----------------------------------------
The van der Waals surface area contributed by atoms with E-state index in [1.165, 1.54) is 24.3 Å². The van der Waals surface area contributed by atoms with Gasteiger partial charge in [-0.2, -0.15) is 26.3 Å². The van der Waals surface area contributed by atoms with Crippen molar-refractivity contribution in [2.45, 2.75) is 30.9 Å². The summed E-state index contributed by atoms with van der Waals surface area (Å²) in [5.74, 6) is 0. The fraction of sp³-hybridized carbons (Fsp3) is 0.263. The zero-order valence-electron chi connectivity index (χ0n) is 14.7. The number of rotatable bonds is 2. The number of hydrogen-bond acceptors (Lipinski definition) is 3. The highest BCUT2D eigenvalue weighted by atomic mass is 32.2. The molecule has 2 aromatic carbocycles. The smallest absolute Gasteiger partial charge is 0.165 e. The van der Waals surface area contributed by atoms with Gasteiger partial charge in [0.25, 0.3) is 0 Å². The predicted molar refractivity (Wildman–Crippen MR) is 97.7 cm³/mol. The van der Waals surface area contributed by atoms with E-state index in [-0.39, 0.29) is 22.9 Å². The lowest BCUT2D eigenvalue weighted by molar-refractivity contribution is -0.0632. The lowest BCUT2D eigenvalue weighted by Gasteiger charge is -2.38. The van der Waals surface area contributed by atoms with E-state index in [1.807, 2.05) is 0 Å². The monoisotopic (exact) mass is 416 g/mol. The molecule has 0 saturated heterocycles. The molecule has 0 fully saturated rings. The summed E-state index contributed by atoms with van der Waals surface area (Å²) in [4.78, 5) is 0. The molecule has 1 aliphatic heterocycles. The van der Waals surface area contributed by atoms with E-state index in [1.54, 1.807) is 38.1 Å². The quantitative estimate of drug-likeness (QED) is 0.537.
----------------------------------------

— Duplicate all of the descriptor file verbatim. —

The van der Waals surface area contributed by atoms with E-state index in [1.165, 1.54) is 24.3 Å². The van der Waals surface area contributed by atoms with Gasteiger partial charge in [-0.2, -0.15) is 26.3 Å². The van der Waals surface area contributed by atoms with Crippen molar-refractivity contribution in [2.45, 2.75) is 30.9 Å². The summed E-state index contributed by atoms with van der Waals surface area (Å²) in [5.74, 6) is 0. The fraction of sp³-hybridized carbons (Fsp3) is 0.263. The zero-order valence-electron chi connectivity index (χ0n) is 14.7. The number of rotatable bonds is 2. The number of hydrogen-bond acceptors (Lipinski definition) is 3. The highest BCUT2D eigenvalue weighted by atomic mass is 32.2. The molecule has 2 aromatic carbocycles. The smallest absolute Gasteiger partial charge is 0.165 e. The van der Waals surface area contributed by atoms with Gasteiger partial charge in [0.25, 0.3) is 0 Å². The predicted molar refractivity (Wildman–Crippen MR) is 97.7 cm³/mol. The van der Waals surface area contributed by atoms with E-state index in [-0.39, 0.29) is 22.9 Å². The lowest BCUT2D eigenvalue weighted by molar-refractivity contribution is -0.0632. The lowest BCUT2D eigenvalue weighted by Gasteiger charge is -2.38. The van der Waals surface area contributed by atoms with E-state index in [1.807, 2.05) is 0 Å². The monoisotopic (exact) mass is 416 g/mol. The molecule has 0 saturated heterocycles. The molecule has 0 fully saturated rings. The summed E-state index contributed by atoms with van der Waals surface area (Å²) in [4.78, 5) is 0. The molecule has 1 aliphatic heterocycles. The van der Waals surface area contributed by atoms with E-state index in [1.54, 1.807) is 38.1 Å². The quantitative estimate of drug-likeness (QED) is 0.537.